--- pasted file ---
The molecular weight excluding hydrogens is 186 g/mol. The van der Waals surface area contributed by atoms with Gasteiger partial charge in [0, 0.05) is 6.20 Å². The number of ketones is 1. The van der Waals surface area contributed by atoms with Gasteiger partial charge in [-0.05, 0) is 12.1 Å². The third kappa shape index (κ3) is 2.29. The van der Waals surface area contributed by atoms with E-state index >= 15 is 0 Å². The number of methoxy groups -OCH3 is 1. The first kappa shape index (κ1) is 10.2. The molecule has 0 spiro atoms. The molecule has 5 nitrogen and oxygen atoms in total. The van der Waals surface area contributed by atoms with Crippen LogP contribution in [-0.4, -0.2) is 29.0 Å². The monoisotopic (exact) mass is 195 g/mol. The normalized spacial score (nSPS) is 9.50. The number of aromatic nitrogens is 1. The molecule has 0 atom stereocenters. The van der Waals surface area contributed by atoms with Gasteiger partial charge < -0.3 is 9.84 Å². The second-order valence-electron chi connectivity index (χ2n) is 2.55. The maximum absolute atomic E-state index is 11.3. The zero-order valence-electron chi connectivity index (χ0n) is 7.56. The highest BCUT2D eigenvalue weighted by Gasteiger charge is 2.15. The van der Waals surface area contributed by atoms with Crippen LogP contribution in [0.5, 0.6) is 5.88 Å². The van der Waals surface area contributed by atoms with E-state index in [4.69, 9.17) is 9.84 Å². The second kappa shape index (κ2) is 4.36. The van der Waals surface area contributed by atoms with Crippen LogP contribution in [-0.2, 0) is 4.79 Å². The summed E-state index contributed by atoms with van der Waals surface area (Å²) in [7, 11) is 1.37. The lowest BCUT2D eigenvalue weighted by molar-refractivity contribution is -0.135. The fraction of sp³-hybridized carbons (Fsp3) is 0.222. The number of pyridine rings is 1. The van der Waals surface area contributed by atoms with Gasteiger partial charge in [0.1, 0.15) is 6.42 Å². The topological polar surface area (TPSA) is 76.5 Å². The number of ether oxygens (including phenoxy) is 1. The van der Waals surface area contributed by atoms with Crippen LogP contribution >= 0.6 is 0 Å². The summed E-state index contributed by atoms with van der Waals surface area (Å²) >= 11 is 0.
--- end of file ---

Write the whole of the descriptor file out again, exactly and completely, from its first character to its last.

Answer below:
The molecular weight excluding hydrogens is 186 g/mol. The van der Waals surface area contributed by atoms with Gasteiger partial charge in [0, 0.05) is 6.20 Å². The number of ketones is 1. The van der Waals surface area contributed by atoms with Gasteiger partial charge in [-0.05, 0) is 12.1 Å². The third kappa shape index (κ3) is 2.29. The van der Waals surface area contributed by atoms with E-state index >= 15 is 0 Å². The number of methoxy groups -OCH3 is 1. The first kappa shape index (κ1) is 10.2. The molecule has 0 spiro atoms. The molecule has 5 nitrogen and oxygen atoms in total. The van der Waals surface area contributed by atoms with Crippen LogP contribution in [-0.4, -0.2) is 29.0 Å². The monoisotopic (exact) mass is 195 g/mol. The normalized spacial score (nSPS) is 9.50. The number of aromatic nitrogens is 1. The molecule has 0 atom stereocenters. The van der Waals surface area contributed by atoms with Gasteiger partial charge < -0.3 is 9.84 Å². The second-order valence-electron chi connectivity index (χ2n) is 2.55. The maximum absolute atomic E-state index is 11.3. The zero-order valence-electron chi connectivity index (χ0n) is 7.56. The highest BCUT2D eigenvalue weighted by Gasteiger charge is 2.15. The van der Waals surface area contributed by atoms with Crippen LogP contribution in [0.5, 0.6) is 5.88 Å². The van der Waals surface area contributed by atoms with E-state index in [4.69, 9.17) is 9.84 Å². The second kappa shape index (κ2) is 4.36. The van der Waals surface area contributed by atoms with Crippen LogP contribution in [-0.2, 0) is 4.79 Å². The summed E-state index contributed by atoms with van der Waals surface area (Å²) in [7, 11) is 1.37. The lowest BCUT2D eigenvalue weighted by molar-refractivity contribution is -0.135. The fraction of sp³-hybridized carbons (Fsp3) is 0.222. The number of pyridine rings is 1. The van der Waals surface area contributed by atoms with Gasteiger partial charge in [0.1, 0.15) is 6.42 Å². The topological polar surface area (TPSA) is 76.5 Å². The number of ether oxygens (including phenoxy) is 1. The van der Waals surface area contributed by atoms with Crippen LogP contribution >= 0.6 is 0 Å². The summed E-state index contributed by atoms with van der Waals surface area (Å²) >= 11 is 0.